Presidential Polls 2012: Ironically, Many of the 47 Percent Dependent on Government Live in Red States
In 2000, George W. Bush ran a campaign of conservative compassion – calling himself “a uniter, not a divider.”
Flash forward 12 years and Republican presidential-nominee Mitt Romney is calling almost half the American populace lazy while dividing the nation between moochers and makers. The problem is Romney’s brush paints a broad indictment and doesn’t account for the millions of conservative Americans who have pulled themselves up by their own bootstraps while getting a helping hand from Uncle Sam.
While Romney talks a slick game of profits and deregulation, the average conservative American is still struggling to put food on the table. Ironically, the majority of the 47% dependent on the government reside in conservative states. In fact, eight out of 10 of the states whose residents pay the least in income taxes are red states. So who exactly are these 47%?
The Romney camp would love conservatives to assume they are minorities, unwed mothers, undocumented immigrants, etc. – seemingly foreign factions living off the contributions of responsible tax payers. But the truth is they are not. Of the 47% of Americans who pay no income taxes, almost 30% pay payroll taxes; leaving approximately 18% who pay neither. And of that 18%, approximately 17% are either elderly or make less than $20,000 a year.
The real problem is that both Romney and the Republican Party are sorely out of touch with the average conservative voter. What gave rise to the Tea Party movement wasn’t a sense of entitlement or class warfare – it was anger. Anger not directed at minorities or those dependent upon the government, but at the government itself. Conservatives, like everyone else, were losing their jobs and struggling to put food on the table. Although they didn’t consider themselves to be, they were part of the 99%.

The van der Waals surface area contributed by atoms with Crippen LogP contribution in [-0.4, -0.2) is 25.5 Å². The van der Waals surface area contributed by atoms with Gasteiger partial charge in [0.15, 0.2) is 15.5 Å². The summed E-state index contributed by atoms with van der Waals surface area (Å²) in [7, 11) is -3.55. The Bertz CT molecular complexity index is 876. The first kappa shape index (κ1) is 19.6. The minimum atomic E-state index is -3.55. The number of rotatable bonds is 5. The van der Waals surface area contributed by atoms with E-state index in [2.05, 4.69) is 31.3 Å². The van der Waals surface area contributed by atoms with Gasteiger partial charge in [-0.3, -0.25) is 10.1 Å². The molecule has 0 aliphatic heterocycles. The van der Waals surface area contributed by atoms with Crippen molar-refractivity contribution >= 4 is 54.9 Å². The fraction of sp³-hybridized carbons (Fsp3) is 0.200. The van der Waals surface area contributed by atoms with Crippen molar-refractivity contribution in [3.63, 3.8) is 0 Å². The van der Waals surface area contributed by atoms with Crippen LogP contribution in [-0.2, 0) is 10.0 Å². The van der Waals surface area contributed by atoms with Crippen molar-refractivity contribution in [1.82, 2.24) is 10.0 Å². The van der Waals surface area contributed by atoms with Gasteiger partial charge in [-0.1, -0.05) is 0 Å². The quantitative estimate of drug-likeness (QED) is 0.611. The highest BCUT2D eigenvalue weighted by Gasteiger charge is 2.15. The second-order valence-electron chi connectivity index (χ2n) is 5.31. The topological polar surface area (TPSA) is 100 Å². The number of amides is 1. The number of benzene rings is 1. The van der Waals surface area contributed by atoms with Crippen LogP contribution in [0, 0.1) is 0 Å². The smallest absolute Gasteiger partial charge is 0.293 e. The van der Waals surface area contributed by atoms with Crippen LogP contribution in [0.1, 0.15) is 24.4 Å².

Romney can rant until he’s blue in the face about the makers-and-takers, but at the end of the day, conservatives care about solutions – not rhetoric. In a recent op-ed in the New York Times, conservative columnist David Brooks hits the nail on the head:
“Conservatism has lost the balance between economic and traditional conservatism. The Republican Party has abandoned half of its intellectual ammunition. It appeals to people as potential business owners, but not as parents, neighbors and citizens.”
Growing up, I was raised in a deeply conservative home and taught the values of hard work and personal responsibility. My father was a truck driver who could not always afford to put food on the table for his four children. He was more than responsible, often working weekends and graveyard shifts to make end’s meet – but sometimes it was not enough. He accepted charity when his family truly needed it in the form of food stamps, government housing and government-subsidized healthcare. My father understood that sometimes even the hardest working man needs a helping hand.
Conservatives like my father do not want life-long welfarees soaking the system. But what they do want is a safety net – a safety net like the one that put food on my family’s table when I was growing up and a safety net like the one that has provided me with basic affordable health care throughout my young-adult years. If Romney is ever to gain support and favor in the eyes of conservatives, he and his country-club privilegees need to cut the classist rhetoric and talk specifics about putting food back on the table and Americans back to work.